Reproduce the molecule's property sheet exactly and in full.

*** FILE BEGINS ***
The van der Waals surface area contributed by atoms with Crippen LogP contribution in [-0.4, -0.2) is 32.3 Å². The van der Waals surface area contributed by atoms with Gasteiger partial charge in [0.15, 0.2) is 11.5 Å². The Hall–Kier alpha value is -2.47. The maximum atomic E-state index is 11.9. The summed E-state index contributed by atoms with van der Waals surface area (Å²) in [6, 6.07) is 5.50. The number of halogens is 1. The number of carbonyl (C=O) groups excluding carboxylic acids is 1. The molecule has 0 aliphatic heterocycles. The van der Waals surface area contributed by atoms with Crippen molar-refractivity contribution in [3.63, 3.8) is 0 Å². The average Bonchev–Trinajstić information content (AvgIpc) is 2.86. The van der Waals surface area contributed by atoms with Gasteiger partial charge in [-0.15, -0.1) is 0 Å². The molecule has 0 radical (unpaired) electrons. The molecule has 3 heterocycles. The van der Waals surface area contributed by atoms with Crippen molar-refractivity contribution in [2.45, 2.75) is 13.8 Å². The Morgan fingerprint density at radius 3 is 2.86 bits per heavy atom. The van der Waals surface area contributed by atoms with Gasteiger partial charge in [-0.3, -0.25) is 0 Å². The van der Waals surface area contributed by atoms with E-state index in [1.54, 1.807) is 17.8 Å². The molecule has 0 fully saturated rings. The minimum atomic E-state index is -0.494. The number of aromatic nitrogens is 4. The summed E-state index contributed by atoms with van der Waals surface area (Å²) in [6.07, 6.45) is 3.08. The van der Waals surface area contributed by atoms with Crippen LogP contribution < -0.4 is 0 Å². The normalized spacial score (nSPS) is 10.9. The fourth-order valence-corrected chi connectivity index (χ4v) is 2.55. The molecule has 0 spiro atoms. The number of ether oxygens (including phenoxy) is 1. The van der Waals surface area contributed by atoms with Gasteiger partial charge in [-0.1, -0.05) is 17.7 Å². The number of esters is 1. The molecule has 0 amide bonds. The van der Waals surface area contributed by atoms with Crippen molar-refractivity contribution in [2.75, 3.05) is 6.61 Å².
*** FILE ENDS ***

The van der Waals surface area contributed by atoms with Crippen LogP contribution in [-0.4, -0.2) is 32.3 Å². The van der Waals surface area contributed by atoms with Gasteiger partial charge in [0.15, 0.2) is 11.5 Å². The Hall–Kier alpha value is -2.47. The maximum atomic E-state index is 11.9. The summed E-state index contributed by atoms with van der Waals surface area (Å²) in [6, 6.07) is 5.50. The number of halogens is 1. The number of carbonyl (C=O) groups excluding carboxylic acids is 1. The molecule has 0 aliphatic heterocycles. The van der Waals surface area contributed by atoms with Crippen molar-refractivity contribution in [3.63, 3.8) is 0 Å². The average Bonchev–Trinajstić information content (AvgIpc) is 2.86. The van der Waals surface area contributed by atoms with Gasteiger partial charge in [-0.15, -0.1) is 0 Å². The molecule has 0 radical (unpaired) electrons. The molecule has 3 heterocycles. The van der Waals surface area contributed by atoms with Crippen molar-refractivity contribution in [2.45, 2.75) is 13.8 Å². The Morgan fingerprint density at radius 3 is 2.86 bits per heavy atom. The van der Waals surface area contributed by atoms with Gasteiger partial charge in [-0.3, -0.25) is 0 Å². The van der Waals surface area contributed by atoms with E-state index in [1.54, 1.807) is 17.8 Å². The molecule has 0 fully saturated rings. The minimum atomic E-state index is -0.494. The number of aromatic nitrogens is 4. The summed E-state index contributed by atoms with van der Waals surface area (Å²) in [6.07, 6.45) is 3.08. The van der Waals surface area contributed by atoms with Crippen LogP contribution < -0.4 is 0 Å². The normalized spacial score (nSPS) is 10.9. The fourth-order valence-corrected chi connectivity index (χ4v) is 2.55. The molecule has 0 spiro atoms. The number of ether oxygens (including phenoxy) is 1. The van der Waals surface area contributed by atoms with Gasteiger partial charge in [-0.1, -0.05) is 17.7 Å². The number of esters is 1. The molecule has 0 amide bonds. The van der Waals surface area contributed by atoms with Crippen molar-refractivity contribution in [2.75, 3.05) is 6.61 Å².